Lecture host who was stabbed shows terrible wound

When speaking publicly for the first time after the horrifying stabbing, the moderator who was on stage when Sir Salman Rushdie was assaulted disclosed the awful eye damage that had plagued him.

 

While holding Hadi Matar’s legs as he charged the platform and repeatedly stabbed The Satanic Verses author at Chautauqua in New York, Henry Reese suffered serious bruises and a tiny cut to his eye.

The fake driver's license that was found on 24-year-old Hadi Mater bore the name Hassan Mughniyah. Both, the first and second names are linked to infamous terrorist organization Hezbollah
Sir Salman had emergency surgery after suffering terrible, permanently altering injuries, but it is now reported that he is awake and assisting authorities with their inquiries.

The founder of the City of Asylum, Mr. Reese, a former telemarketing entrepreneur from Pittsburgh, said to the Atlantic: “This is a really brazen assault on the essential ideals of freedom and means of settling disputes short of murder, through art, literature, and journalism.”

 

After the event, when asked how he was doing, Mr. Reese said to the BBC, “I’m doing fine, everything is going good – I’m doing fairly well.”

 

We should be worried about Salman, not only for himself but also for his impact on the globe, in my opinion.
When asked what the occurrence indicated for the significance of Sir Salman’s ideals, Mr. Reese added: “Our values have never been more vividly materialised.”

Salman Rushdie (pictured in Los Angeles in 2013) has now been taken off a ventilator and can speak. There had been fears he would be left unable to talk after the attack last week

Salman Rushdie being attacked for his life is unbelievably… it’s impossible to convey what it feels to witness that happen in front of you. Our purpose is to safeguard authors who are in refuge.

 

Under the 2004-founded City of Asylum, Mr. Reese and his wife, Diane Samuels, have turned a Pittsburgh street into a refuge for persecuted authors and artists.

 

In 1997, the couple met Sir Salman when he spoke in Pittsburgh about his group, the International Parliament of Authors, which assisted in protecting writers in peril.

 

The two founders of their own residency programme in their hometown, Mr. Reese and Ms. Samuels, were subsequently motivated.

In 2005, Sir Salman went to a fundraiser there, and the two stayed close.

 

It would be “my dream,” according to Mr. Reese, to go back to the location from last Friday and speak with Sir Salman once again.

“That would be my goal to accomplish,” he added. “I would want to see that happen and to not be hindered in any way from completing what we set out to achieve.”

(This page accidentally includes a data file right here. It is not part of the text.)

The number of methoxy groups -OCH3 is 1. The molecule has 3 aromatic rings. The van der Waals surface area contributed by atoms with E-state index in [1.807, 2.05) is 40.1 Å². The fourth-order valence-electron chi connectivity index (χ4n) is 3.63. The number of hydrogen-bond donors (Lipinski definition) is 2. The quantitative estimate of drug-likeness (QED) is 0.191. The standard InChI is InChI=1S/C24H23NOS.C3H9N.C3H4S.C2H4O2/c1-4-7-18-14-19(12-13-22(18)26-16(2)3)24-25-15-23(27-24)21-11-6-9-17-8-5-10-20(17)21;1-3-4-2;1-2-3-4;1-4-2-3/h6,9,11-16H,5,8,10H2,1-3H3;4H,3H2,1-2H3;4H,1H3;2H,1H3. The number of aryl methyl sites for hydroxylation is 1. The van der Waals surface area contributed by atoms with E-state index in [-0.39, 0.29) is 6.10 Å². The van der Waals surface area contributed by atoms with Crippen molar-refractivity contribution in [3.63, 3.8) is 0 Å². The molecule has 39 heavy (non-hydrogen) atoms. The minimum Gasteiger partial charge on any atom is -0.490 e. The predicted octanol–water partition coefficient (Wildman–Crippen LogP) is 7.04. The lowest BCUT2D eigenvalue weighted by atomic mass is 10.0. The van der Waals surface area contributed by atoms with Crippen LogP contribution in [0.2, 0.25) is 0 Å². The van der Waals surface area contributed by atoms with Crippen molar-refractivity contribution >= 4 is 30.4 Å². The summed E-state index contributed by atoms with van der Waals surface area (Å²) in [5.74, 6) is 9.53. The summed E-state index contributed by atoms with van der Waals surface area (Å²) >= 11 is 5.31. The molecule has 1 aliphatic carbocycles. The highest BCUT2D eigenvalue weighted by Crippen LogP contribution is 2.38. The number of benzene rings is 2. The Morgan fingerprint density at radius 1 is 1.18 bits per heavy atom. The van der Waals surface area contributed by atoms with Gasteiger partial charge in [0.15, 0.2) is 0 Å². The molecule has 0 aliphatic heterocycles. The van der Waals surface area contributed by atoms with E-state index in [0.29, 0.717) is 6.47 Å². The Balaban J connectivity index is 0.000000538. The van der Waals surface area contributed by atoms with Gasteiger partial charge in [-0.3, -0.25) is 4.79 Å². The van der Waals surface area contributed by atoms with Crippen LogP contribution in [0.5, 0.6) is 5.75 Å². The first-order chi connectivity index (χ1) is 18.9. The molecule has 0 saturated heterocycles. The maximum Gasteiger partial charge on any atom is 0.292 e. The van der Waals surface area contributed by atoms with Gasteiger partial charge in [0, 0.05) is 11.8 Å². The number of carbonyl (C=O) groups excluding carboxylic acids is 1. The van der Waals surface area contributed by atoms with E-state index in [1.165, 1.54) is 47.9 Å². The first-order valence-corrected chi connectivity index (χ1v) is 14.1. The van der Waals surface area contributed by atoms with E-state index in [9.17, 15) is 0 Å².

“To both demonstrate that these ideals will be upheld and that they are capable of being upheld.”

According to his family, Sir Salman has not lost his “usual feisty and rebellious sense of humour” despite his “life-changing” wounds.

 

The author was taken off a ventilator on Saturday despite having a damaged liver and severed nerves in an arm and an eye.

This comes after Sir Salman’s possible involvement in the assault was denounced as “ludicrous” by Downing Street.

 

The statements followed an Iranian government official’s denial on Monday that Tehran was responsible for the author’s assault, which marked the nation’s first formal public response to the stabbing incident.

 

Iranian Foreign Ministry spokesperson Nasser Kanaani told reporters: “We do not feel that anybody else in the incidence of the assault on Salman Rushdie in the US merits guilt and charges save him and his followers.”

 

No one has the authority to charge Iran in this matter.

The comments expressed and the support he got, he said, were directed at adherents of all faiths.

 

Hadi Matar, 24, the assailant of Sir Salman, has entered a not guilty plea via his attorney and is scheduled to appear in court in the US on Friday.

 

For more over 30 years, the acclaimed author has received death threats because of his book, The Satanic Verses.

When asked about the remarks from Tehran, the official spokesperson for the prime minister stated: “It is obviously absurd to say that Salman Rushdie was in any way responsible for this heinous assault on him.

 

Not only was he the target of this assault, but also the freedom of speech and expression. Additionally, the UK government stands with him and his family while also pledging to defend free expression worldwide.

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